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We use clay pots to store drinking water in summers. Clay pots keep the water cool.

The water lasts for 2 days and then I wash the pot with soap and fill the water again. There is no tight lid for the pot, just a normal steel plate is used to cover its mouth.

Lately I have felt some kind of odor in the water there.

Any hints?

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Maybe it is something in the water itself? –  aphoria Jun 26 '11 at 12:12
    
No, its not because we use the filtered water. And when we drink water directly from the filter, it doesn't have any smell. –  TheIndependentAquarius Jun 26 '11 at 12:24
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Soap on porous clay sounds like a good way to make your water taste like... soap. Perhaps consider disinfecting with a bleach solution instead? –  Shog9 Jun 26 '11 at 17:20
    
@Shog9 Thanks :) What is a bleach solution? Please enlighten. –  TheIndependentAquarius Jun 27 '11 at 5:20
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Bleach (en.wikipedia.org/wiki/Bleach) is a chemical cleaner that is good at killing bacteria and other microbes. A bleach solution would be small amount of bleach dissolved in some water. If the odor is due to microbes living in the clay pot, then cleaning with a bleach solution may help to remove the odor. Note however that bleach is toxic in large amounts - as noted in en.wikipedia.org/wiki/Bleach#Dilution , make sure to dilute it if you use it for drinking water vessels. –  Shimon Rura Jun 27 '11 at 17:11
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1 Answer

up vote 5 down vote accepted

Your best bet is to use a solution to kill the bacteria that might be living in the pot. This happens with steel / aluminum water containers as well, in my experience, so never fear!

According to the official Clorox blog:

It is good your daycare is using bleach for disinfecting, and now you can pass along some information to help them use it correctly! The ¼ cup per gallon dilution they use is more standard as a bleach pre-soak for bleachable fabrics that are heavily soiled or for fabrics that need to be disinfected. It is actually not strong enough to disinfect hard surfaces. Instead, to disinfect furniture and hard, non-porous toys, the correct dilution is ¾ Clorox® Regular-Bleach per gallon of water. You are also correct to note that they should be measuring a full gallon of water that the ¾ cup is then added to, a 1:21 dilution. Items need to have contact with this disinfecting solution for 5 minutes, and then should be rinsed thoroughly and allowed to air dry.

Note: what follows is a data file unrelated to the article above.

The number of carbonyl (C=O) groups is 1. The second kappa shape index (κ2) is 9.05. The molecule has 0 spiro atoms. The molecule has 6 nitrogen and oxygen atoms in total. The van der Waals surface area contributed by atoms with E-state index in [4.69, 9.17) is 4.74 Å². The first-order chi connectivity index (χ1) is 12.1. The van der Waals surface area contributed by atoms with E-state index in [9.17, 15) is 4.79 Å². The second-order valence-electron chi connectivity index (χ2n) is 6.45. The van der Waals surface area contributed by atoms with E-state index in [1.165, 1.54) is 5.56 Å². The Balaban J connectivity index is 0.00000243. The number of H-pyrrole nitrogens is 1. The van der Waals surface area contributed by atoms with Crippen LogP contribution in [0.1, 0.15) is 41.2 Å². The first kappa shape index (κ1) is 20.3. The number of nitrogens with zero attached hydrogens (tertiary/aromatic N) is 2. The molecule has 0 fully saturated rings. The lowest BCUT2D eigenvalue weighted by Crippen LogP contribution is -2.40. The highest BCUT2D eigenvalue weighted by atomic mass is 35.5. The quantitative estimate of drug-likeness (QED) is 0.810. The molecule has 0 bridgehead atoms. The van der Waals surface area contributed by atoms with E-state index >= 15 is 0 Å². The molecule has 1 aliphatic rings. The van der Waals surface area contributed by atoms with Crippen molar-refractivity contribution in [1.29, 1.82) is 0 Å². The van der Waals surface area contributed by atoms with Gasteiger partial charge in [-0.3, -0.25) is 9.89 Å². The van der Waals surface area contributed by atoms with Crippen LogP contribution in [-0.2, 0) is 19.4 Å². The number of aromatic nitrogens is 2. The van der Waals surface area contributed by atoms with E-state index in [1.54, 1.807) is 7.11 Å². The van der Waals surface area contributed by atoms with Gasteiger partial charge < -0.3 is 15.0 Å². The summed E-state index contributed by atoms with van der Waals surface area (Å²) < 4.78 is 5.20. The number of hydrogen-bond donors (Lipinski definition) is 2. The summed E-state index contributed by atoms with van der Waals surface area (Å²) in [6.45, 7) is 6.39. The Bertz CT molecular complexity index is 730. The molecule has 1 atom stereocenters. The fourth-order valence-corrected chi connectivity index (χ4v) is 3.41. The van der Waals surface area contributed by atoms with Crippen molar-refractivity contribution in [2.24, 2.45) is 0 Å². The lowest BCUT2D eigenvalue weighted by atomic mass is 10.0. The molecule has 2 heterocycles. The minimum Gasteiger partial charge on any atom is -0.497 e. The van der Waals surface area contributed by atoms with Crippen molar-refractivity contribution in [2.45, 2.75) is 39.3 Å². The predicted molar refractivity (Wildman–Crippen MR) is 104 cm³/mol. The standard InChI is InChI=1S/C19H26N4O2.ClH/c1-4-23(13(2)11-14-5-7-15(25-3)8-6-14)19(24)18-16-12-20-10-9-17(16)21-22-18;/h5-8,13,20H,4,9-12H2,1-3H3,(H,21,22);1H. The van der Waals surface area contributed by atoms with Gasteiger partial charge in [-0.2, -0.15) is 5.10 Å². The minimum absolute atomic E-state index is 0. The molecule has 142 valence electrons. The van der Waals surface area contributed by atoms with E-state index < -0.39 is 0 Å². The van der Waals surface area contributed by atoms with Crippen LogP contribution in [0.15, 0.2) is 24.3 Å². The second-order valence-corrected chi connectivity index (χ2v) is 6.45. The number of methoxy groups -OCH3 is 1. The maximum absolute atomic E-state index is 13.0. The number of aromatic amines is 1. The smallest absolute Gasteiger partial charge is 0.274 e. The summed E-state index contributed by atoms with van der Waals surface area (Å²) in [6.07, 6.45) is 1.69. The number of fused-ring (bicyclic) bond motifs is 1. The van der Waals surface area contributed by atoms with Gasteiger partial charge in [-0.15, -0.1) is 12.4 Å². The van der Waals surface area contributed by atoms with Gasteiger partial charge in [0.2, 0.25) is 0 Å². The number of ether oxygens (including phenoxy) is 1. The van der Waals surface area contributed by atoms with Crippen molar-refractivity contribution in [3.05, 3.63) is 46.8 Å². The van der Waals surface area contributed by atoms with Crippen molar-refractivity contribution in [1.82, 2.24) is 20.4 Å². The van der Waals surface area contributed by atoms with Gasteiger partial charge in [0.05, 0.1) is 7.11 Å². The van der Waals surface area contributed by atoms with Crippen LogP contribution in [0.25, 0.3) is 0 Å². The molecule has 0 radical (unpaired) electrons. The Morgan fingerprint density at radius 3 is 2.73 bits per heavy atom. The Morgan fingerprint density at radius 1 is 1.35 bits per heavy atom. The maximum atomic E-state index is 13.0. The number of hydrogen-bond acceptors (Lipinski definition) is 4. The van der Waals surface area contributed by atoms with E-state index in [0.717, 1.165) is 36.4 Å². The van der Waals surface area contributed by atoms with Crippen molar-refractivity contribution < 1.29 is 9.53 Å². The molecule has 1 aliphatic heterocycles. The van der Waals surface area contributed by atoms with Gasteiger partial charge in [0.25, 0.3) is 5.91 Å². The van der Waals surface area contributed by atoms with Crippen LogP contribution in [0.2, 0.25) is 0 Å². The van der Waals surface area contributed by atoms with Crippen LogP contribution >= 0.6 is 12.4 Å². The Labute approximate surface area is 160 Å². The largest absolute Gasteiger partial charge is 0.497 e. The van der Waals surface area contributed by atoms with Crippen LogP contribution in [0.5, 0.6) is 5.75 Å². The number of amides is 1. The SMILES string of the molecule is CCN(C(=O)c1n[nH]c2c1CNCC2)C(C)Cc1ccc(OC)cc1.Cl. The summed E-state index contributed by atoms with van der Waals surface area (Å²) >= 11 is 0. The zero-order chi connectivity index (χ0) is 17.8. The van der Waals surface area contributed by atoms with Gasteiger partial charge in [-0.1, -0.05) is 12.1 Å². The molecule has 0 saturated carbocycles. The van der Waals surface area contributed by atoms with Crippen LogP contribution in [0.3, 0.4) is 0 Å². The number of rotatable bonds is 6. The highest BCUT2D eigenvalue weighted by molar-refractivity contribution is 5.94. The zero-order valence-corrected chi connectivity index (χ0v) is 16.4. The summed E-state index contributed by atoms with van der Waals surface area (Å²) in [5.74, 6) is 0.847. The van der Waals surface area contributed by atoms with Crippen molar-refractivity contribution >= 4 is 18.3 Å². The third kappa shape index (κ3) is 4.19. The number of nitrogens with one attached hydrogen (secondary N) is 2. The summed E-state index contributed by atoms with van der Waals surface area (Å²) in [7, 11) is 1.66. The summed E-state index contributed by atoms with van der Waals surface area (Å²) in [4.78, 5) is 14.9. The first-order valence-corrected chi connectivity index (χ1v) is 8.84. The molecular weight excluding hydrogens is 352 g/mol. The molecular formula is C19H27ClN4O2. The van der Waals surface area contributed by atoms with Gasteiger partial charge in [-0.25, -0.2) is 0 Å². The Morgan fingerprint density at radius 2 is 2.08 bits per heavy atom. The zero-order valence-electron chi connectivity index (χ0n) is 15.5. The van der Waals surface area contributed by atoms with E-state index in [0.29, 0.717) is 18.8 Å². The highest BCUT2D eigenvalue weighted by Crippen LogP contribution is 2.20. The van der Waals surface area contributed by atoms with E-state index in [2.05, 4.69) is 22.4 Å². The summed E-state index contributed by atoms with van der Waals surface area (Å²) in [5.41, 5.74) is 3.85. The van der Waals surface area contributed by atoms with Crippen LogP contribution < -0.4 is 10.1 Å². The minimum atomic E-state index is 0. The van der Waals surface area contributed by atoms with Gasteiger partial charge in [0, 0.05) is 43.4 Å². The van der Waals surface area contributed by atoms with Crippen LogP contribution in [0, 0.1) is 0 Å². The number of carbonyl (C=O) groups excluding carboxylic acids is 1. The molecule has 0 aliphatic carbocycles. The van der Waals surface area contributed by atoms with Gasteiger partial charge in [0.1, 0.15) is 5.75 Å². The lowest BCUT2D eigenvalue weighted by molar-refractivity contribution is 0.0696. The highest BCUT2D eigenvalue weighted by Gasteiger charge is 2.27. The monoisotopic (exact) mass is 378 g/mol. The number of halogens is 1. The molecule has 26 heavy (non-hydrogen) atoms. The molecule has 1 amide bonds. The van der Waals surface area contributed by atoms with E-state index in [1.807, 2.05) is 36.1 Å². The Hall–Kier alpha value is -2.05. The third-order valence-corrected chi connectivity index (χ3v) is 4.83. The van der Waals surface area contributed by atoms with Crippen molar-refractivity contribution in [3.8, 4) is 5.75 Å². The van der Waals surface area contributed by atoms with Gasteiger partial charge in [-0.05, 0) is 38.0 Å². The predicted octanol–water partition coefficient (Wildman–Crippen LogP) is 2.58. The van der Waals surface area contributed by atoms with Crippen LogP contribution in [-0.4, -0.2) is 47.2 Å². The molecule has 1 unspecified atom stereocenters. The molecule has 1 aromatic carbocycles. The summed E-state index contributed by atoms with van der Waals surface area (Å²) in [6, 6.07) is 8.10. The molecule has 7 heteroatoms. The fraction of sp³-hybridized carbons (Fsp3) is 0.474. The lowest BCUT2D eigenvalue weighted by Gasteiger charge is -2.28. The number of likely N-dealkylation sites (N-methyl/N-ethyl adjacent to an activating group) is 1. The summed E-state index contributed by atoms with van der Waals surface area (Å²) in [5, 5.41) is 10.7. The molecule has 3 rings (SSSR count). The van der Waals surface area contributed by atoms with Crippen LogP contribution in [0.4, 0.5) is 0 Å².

However, the blog also indicates that porous surfaces (I assume your clay is porous) are NOT safe for bleach!

For mopping floors (ceramic tile, vinyl, linoleum—not marble or other porous surfaces that aren’t safe for bleach), mix up a solution of ¾ cup bleach added to 1 gallon of water. For disinfecting, wipe or wash the floor, then apply the bleach solution and let stand for 5 minutes. Rinse well and air dry. Also, be sure the area is well ventilated while you are working.

Instead, I would use hydrogen peroxide. It's inexpensive, readily available at drugstores, and it's a weak acid. The pharmacist should be able to help you dilute it properly, if necessary, though it likely won't be; drugstore hydrogen peroxide is a 3% dilution, and it breaks down in sunlight anyway. In addition, it is much stronger when mixed with vinegar, which most folks have in their homes anyway. Remember: ACID TO WATER!

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That was helpful, thanks, I'll follow up soon. –  TheIndependentAquarius Jul 26 '11 at 15:13
    
I'm not 100% behind the conclusion that using bleach on a clay pot is unsafe, just because its porous. Marble is "unsafe" because its porous AND its not color-fast. –  HerrBag May 31 '13 at 21:43
    
I'm with @HerrBag on this one until a biochemist pipes up. –  Chris Cudmore Jul 25 '13 at 14:05
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